Do you know that in 18 countries, husbands can legally stop their wives from working?
Research clearly shows that gender biases are both real and costly to organizations.
What’s the point of being handed the mic, or given a podium to express our opinion, if our voices aren’t being heard?
No matter how progressive/woke/open-minded/tolerant we might be (or try to be), we too judge people based on their gender.
Recently, there was a tweet which was catching a lot of attention for talking about this issue. Dr Pragya Agarwal who is a behavioural and data scientist spoke about how her three-year-old was told off in class for carrying her favourite book for her circle time.
Credentials and capability should be centre stage in the workplace, not gender, says Valli Arunachalam.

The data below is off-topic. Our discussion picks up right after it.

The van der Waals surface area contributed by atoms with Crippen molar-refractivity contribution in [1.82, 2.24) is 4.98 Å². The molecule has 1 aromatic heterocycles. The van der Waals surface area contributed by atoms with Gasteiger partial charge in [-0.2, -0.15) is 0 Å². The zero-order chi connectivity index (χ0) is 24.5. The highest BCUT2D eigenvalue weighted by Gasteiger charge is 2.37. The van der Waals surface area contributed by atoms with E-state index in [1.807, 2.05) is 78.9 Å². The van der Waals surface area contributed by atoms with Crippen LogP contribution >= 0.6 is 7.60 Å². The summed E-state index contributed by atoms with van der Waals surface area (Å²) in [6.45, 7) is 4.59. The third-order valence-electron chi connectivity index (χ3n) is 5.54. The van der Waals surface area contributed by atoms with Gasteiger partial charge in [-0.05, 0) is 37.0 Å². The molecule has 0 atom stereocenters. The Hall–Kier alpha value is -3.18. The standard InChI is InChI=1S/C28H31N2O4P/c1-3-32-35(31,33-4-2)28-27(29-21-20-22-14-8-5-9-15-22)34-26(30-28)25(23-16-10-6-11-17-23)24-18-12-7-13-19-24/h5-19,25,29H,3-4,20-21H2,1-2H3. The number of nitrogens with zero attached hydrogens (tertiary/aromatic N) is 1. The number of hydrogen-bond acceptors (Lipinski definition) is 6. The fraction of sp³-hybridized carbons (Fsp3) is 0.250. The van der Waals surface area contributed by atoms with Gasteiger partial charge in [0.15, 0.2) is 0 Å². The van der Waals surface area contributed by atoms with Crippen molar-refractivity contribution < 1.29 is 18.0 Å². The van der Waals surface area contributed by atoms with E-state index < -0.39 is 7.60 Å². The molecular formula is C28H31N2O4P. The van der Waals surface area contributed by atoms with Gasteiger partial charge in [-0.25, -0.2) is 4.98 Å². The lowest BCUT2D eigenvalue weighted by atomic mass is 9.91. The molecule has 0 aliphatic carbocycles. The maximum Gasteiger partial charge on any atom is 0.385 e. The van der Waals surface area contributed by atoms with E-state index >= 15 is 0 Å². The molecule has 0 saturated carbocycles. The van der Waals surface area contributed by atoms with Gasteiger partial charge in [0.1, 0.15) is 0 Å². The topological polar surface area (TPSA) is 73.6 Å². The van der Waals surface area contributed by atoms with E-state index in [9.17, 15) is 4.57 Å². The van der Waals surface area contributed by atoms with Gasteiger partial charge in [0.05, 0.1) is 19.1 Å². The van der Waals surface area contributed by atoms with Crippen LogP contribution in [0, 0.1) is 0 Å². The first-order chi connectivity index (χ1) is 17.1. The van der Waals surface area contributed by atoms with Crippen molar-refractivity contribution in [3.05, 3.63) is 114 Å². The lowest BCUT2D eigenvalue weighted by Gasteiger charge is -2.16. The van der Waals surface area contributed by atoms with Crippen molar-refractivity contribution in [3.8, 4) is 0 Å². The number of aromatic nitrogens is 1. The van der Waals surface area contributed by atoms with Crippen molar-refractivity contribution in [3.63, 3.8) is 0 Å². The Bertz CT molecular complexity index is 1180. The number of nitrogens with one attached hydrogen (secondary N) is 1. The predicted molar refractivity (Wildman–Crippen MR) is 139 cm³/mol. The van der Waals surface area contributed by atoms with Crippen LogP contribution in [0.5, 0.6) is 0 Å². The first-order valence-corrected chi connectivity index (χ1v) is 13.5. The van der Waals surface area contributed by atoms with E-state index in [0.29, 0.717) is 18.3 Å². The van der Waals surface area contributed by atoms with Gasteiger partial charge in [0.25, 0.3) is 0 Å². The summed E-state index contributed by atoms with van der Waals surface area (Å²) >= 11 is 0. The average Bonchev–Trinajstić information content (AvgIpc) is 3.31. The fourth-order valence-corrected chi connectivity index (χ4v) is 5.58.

Biases are formed due to parental or societal conditioning. They are governed by our cultural norms.
The question then is, are we the only parents who are trying desperately to break out of gender stereotypes? The answer is no, we have a small and dedicated tribe to call our own and we all are trying to raise gender-neutral kids if not feminist sons.
Valli Arunachalam has set off on a lonely battle to seek the property rights of female heir which should be as much as that of the male heir.
Objectification of women isn’t always loud and stark, as we see on the silver screen. It can often be sublime, existing right under our nose, paragraph after paragraph
As per a study conducted in 2018, gender bias kills 2,39,000 girls every year in India. Moreover, the figure doesn’t include girls who are aborted simply for their gender.
With 15.2 percent in 2019, India’s female representation on boards has been ranked at 23rd place out of 56 countries.